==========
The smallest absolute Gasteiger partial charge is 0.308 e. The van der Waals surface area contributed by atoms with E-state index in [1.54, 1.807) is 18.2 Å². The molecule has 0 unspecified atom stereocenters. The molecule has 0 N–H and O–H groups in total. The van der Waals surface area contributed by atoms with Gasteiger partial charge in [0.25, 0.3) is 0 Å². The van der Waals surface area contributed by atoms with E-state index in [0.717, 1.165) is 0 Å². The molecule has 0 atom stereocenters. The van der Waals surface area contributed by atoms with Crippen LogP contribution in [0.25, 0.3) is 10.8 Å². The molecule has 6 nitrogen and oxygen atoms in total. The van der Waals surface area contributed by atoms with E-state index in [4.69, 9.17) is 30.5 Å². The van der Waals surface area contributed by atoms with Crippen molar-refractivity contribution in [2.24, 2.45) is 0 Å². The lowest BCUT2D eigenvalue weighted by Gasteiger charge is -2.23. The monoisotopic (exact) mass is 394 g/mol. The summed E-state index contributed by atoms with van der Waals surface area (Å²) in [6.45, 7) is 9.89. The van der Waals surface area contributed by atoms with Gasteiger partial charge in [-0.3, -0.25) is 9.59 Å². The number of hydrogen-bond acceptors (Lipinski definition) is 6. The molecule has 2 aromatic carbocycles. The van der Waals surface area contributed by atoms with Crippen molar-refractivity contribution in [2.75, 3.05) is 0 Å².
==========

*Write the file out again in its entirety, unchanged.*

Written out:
The smallest absolute Gasteiger partial charge is 0.308 e. The van der Waals surface area contributed by atoms with E-state index in [1.54, 1.807) is 18.2 Å². The molecule has 0 unspecified atom stereocenters. The molecule has 0 N–H and O–H groups in total. The van der Waals surface area contributed by atoms with Gasteiger partial charge in [0.25, 0.3) is 0 Å². The van der Waals surface area contributed by atoms with E-state index in [0.717, 1.165) is 0 Å². The molecule has 0 atom stereocenters. The van der Waals surface area contributed by atoms with Crippen LogP contribution in [0.25, 0.3) is 10.8 Å². The molecule has 6 nitrogen and oxygen atoms in total. The van der Waals surface area contributed by atoms with E-state index in [4.69, 9.17) is 30.5 Å². The van der Waals surface area contributed by atoms with Crippen molar-refractivity contribution in [2.24, 2.45) is 0 Å². The lowest BCUT2D eigenvalue weighted by Gasteiger charge is -2.23. The monoisotopic (exact) mass is 394 g/mol. The summed E-state index contributed by atoms with van der Waals surface area (Å²) in [6.45, 7) is 9.89. The van der Waals surface area contributed by atoms with Gasteiger partial charge in [-0.3, -0.25) is 9.59 Å². The number of hydrogen-bond acceptors (Lipinski definition) is 6. The molecule has 2 aromatic carbocycles. The van der Waals surface area contributed by atoms with Crippen molar-refractivity contribution in [2.75, 3.05) is 0 Å².